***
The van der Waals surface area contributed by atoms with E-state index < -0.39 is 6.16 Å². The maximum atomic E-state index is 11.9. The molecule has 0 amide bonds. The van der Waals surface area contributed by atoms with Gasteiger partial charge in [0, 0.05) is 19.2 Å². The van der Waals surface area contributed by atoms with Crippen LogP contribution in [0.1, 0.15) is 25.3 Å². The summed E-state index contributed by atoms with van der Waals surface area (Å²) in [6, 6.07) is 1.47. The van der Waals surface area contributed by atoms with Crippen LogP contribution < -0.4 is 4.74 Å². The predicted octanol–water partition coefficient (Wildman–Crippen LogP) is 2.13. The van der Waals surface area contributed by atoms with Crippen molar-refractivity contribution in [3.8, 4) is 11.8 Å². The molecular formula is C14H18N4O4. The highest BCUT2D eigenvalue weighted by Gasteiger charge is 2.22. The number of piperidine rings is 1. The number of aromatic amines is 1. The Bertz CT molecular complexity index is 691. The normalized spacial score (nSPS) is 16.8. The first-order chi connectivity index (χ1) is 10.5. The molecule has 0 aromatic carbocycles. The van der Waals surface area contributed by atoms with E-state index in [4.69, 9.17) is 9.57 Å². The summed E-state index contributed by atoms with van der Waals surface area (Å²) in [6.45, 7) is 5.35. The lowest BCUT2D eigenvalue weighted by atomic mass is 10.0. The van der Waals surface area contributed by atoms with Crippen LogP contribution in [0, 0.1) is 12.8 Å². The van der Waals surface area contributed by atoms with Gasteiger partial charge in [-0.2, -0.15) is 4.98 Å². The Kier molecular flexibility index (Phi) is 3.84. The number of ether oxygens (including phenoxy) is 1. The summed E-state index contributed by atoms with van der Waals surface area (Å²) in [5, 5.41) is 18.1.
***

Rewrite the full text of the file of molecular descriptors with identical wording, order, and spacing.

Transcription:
The van der Waals surface area contributed by atoms with E-state index < -0.39 is 6.16 Å². The maximum atomic E-state index is 11.9. The molecule has 0 amide bonds. The van der Waals surface area contributed by atoms with Gasteiger partial charge in [0, 0.05) is 19.2 Å². The van der Waals surface area contributed by atoms with Crippen LogP contribution in [0.1, 0.15) is 25.3 Å². The summed E-state index contributed by atoms with van der Waals surface area (Å²) in [6, 6.07) is 1.47. The van der Waals surface area contributed by atoms with Crippen LogP contribution < -0.4 is 4.74 Å². The predicted octanol–water partition coefficient (Wildman–Crippen LogP) is 2.13. The van der Waals surface area contributed by atoms with Crippen molar-refractivity contribution in [3.8, 4) is 11.8 Å². The molecular formula is C14H18N4O4. The highest BCUT2D eigenvalue weighted by Gasteiger charge is 2.22. The number of piperidine rings is 1. The number of aromatic amines is 1. The Bertz CT molecular complexity index is 691. The normalized spacial score (nSPS) is 16.8. The first-order chi connectivity index (χ1) is 10.5. The molecule has 0 aromatic carbocycles. The van der Waals surface area contributed by atoms with E-state index in [4.69, 9.17) is 9.57 Å². The summed E-state index contributed by atoms with van der Waals surface area (Å²) in [6.45, 7) is 5.35. The lowest BCUT2D eigenvalue weighted by atomic mass is 10.0. The van der Waals surface area contributed by atoms with Crippen LogP contribution in [0, 0.1) is 12.8 Å². The van der Waals surface area contributed by atoms with Gasteiger partial charge in [-0.2, -0.15) is 4.98 Å². The Kier molecular flexibility index (Phi) is 3.84. The number of ether oxygens (including phenoxy) is 1. The summed E-state index contributed by atoms with van der Waals surface area (Å²) in [5, 5.41) is 18.1.